OPN Connect: Mark, you have moved from California to North Carolina with your new position at The Fresh Market. How do you see the landscape of organic fresh produce today?
Mark Carroll: From a retailer’s perspective, the growth of organic, fresh produce at the retail store has been driven by retailers of all sizes, but the most significant growth has come from larger retail chains. The sheer volume of a larger retailer has increased the demand of organics and I see this continuing to grow as the demand over the last few years has far exceeded the supply of fresh organics.
Producing fresh organics typically costs more and since the consumer is willing to pay a premium for it, growers are more willing to convert; this will help increase the supply of fresh organic produce. I see continued growth in fresh organic produce as the growers and retailers feed the demand. It’s good to note, that if retailers rely on organics as a point of differentiation and as more and more retailers get into this space and grow their organic program, many retailers will likely look towards additional ways to differentiate.
OPN Connect: What’s been the biggest transition for you in moving from Gelson’s in southern California to The Fresh Market in Greensboro, NC?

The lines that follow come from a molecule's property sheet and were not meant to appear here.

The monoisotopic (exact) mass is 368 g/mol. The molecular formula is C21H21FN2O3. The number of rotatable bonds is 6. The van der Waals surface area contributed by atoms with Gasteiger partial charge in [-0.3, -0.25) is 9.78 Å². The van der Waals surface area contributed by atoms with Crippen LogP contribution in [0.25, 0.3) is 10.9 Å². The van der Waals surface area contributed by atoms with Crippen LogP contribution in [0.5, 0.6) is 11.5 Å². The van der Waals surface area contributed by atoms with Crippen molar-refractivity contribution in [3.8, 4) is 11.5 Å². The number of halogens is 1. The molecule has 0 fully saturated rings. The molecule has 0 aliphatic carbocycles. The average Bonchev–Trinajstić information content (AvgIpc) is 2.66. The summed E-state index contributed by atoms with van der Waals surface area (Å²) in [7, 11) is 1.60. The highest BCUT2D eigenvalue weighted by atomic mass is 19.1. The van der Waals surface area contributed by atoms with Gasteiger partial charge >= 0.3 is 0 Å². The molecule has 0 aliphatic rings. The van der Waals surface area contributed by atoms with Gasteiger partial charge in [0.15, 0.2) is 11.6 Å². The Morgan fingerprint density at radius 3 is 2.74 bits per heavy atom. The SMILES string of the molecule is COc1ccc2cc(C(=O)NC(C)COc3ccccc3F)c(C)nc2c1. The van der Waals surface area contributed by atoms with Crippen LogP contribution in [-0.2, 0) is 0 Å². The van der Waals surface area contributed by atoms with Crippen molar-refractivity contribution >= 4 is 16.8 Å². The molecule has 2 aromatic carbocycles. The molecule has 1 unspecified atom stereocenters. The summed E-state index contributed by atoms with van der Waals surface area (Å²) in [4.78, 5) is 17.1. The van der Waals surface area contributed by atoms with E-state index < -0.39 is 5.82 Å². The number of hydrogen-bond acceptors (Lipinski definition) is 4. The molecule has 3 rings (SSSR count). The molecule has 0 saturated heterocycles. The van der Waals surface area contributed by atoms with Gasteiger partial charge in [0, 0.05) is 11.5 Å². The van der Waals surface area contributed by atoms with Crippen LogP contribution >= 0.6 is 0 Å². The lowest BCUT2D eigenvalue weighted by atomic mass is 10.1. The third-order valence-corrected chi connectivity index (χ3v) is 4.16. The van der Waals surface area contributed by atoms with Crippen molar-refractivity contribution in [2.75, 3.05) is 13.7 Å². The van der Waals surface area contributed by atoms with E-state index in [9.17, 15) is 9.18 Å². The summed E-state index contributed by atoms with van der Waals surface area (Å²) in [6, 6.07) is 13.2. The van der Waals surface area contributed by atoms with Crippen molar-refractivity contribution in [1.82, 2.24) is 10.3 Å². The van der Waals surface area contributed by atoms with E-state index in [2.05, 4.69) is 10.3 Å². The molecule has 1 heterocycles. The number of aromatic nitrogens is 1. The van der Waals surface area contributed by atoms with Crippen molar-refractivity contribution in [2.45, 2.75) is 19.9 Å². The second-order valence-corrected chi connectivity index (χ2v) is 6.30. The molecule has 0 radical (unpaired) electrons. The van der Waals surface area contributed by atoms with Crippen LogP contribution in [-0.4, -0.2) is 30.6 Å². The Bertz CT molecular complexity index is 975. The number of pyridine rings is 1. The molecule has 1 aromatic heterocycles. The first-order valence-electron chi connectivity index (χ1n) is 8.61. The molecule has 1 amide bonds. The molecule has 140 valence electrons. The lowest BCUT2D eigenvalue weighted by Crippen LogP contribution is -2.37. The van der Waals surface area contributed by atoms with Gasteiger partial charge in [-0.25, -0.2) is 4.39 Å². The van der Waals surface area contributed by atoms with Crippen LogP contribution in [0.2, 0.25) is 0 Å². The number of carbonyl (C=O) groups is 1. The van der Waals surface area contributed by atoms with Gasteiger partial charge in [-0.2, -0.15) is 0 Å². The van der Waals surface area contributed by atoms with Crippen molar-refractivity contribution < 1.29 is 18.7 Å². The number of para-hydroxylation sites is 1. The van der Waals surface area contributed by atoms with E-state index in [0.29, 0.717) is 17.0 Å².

Mark Carroll: California is where so much fresh organic and conventional produce is grown and being a retailer with such close proximity, it made it easier to have fresh produce, as it is a short ride to the retailer. Being farther east now is a little more challenging, but the industry takes extra care to get great quality, fresh produce which will only help to make us a better retailer for our guests.
OPN Connect: What are some the differences and challenges you see in marketing and merchandising organics on the West Coast compared to your new position?
Mark Carroll: So much fresh, organic produce is grown on the West Coast and is easily accessible to a large population. Besides retailers, there are scores of farmer’s markets that are open year round and many of them feature growers that sell fresh organics. We had to make sure that we competed not only on organics, but with minimum delivery time so that we could have the freshest available. This model worked well to differentiate us on the West Coast and we marketed it as having the freshest available and integrated organics into the set next to the conventional produce. We also called it out when merchandising in the stores by using signage that clearly distinguished it from the conventional.
On the East Coast, we will use some of these same strategies including integrating fresh organics next to the conventional produce and clearly distinguishing it with organic signage. We will work on increasing the product turns by featuring fresh organics in our advertisements and will look towards growers and shippers closer to us to help supply fresh organics. The Fresh Market seeks out and sources the best quality produce that it can and this holds true for fresh organics. We’ll market towards the consumer looking for fresh, flavorful and delicious tasting food, and organic produce will have to meet this test as well. I believe that there are just as many consumers in the east that want fresh organic produce as there are in the west. The more accessible it is, the more we can satisfy their demand.